I was cruising through a “web deal” site and came across some dude in Canada selling the vaunted Panasonic Lumix G Vario f/2.8 O.I.S. lens in both the 12-35mm and 35-100m varieties at scorching prices. He got great ratings. Solid return policy. I decided to make the leap and purchase both Lumix lenses.
They arrived in record time. I ordered them on Thursday and got them FedEx delivered the following Monday. They were in proper attire. Boxed neatly with a lens hood and lens cover they seemed legit.
Compared to my plastic kit lens these two 2.8 jewels were heavy. Which of course in the M4/3 world is nothing compared to DSLR cameras.
I slid each out of their plastic bags and snapped them with ease onto my G7. I tooled around the house and yard taking random shots of nothing to check out the image stabilization and zoom. They worked. The photos looked great.
I’m not certain what else to say about the lenses. Some photo tech pixel peeper will have to flesh out the details that I couldn’t give a shit about. They are the two lenses that I wanted to give me a lovely range of zoom. I considered various prime lenses because supposedly they are better, and cheaper, but I succumbed to the peer pressure of getting the standard 24-70mm (12-35) that every photographer apparently must own as well as the pleasure of owning a 70-200mm (35-100).
The form factor of each pleases me. My daughter takes fabulous sports shot indoors with a Canon L-series 70-200mm. It is a freaking tube of glass that is heavy and screams “look at me with my white colored expensive lens!” My 35-100mm equivalent is about the size of my kit lens and doesn’t scream anything yet softly infers that this amateur needs a proper photography kit.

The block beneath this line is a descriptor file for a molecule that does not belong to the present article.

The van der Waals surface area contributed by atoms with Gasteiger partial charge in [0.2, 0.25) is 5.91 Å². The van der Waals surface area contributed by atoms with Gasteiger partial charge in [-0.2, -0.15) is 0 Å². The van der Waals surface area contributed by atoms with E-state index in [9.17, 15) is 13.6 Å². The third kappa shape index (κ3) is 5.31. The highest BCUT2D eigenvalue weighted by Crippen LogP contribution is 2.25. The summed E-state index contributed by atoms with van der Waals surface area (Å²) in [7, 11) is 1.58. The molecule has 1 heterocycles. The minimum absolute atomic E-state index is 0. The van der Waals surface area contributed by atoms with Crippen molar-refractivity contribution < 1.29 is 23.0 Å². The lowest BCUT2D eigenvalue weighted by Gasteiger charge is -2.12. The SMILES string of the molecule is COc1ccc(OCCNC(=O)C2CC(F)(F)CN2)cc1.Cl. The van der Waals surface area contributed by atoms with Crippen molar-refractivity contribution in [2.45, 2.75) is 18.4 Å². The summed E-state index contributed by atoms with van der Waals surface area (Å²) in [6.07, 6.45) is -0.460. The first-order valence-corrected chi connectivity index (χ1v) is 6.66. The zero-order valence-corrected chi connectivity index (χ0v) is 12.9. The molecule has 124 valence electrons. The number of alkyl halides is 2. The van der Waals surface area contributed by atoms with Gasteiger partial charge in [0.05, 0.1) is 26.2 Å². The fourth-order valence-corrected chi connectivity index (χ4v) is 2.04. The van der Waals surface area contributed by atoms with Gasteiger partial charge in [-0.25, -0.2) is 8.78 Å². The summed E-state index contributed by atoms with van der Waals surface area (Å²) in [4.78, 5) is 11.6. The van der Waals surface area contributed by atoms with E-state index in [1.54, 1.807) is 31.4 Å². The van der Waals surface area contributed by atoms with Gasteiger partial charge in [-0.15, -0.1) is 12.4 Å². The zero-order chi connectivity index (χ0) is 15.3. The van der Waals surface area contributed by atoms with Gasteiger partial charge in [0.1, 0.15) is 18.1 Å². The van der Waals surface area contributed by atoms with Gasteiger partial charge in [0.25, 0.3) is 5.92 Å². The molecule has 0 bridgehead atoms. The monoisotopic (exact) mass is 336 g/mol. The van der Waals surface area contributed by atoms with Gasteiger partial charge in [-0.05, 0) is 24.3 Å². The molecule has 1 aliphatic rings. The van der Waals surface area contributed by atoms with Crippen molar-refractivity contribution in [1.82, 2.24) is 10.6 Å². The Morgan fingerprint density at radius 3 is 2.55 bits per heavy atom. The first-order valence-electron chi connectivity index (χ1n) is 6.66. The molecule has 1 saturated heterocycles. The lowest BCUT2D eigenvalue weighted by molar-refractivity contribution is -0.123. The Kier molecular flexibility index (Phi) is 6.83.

Panasonic Lumix G Vario 12- 35 and 35-100mm f/2.8 O.I.S
For the price of a single Canon EF 24-70mm f/2.8L (Amazon) I purchased (new) a Panasonic G7 body with kit lens along with a Lumix G X Vario 12-35mm f/2.8 and G X Vario 35-100mm f/2.8.
I’ve been asked to take quite a number of photos and videos indoors and I’ve been chugging along with the 50mm and sneaker zoom along with using a Canon EF-S 15-85mm f/3.5-5.6 that I bought a few years ago. The 15-85 is a fine lens, just not inside as compared with the 50mm.
The best lenses I have ever had are the so-called nifty-fifties prime lenses for both my Canon t4i and my new Panasonic G7 at f/1.4 and f/1.7 respectively. Each is an excellent lens for a hobbyist trying to get crisp photos for a reasonable amount of money. I just felt that these Lumix lenses in f2.8 would frankly be more convenient. Snobs love the primes but there is nothing like a good zoom lens for being lazy.
Interestingly, for those not in the know, the 50mm lens on a crop sensor is like an 80mm. However the 25mm on a micro 4/3 camera is like a 50mm. You want a true 35mm equivalent of 50mm then you have to get a full-frame camera. I think. Hell, what do I know? I’m just winging it here.
Lumix Lenses Performance and Quality
Low light performance and better quality is the reason for getting the Lumix lenses. Now I realize that a fast 2.8 in M4/3 world is not as fast in the full frame world. Or even in the crop sensor world. I guess. I mean that’s what people say. I’ve used a fast 50mm 1.4 indoors on my t4i particularly for video and the quality is not as good as similar video from the G7 and 25mm 1.7.
I am extremely happy with the G7 and the 12-35 snapped on compared with the t4i and 15-85mm. Optically it’s obvious but the size difference is quite noticeable.
Man, I love the M4/3 system. The convenience and form factor cannot be beat. I’m excited to have rounded out my kit with quality glass.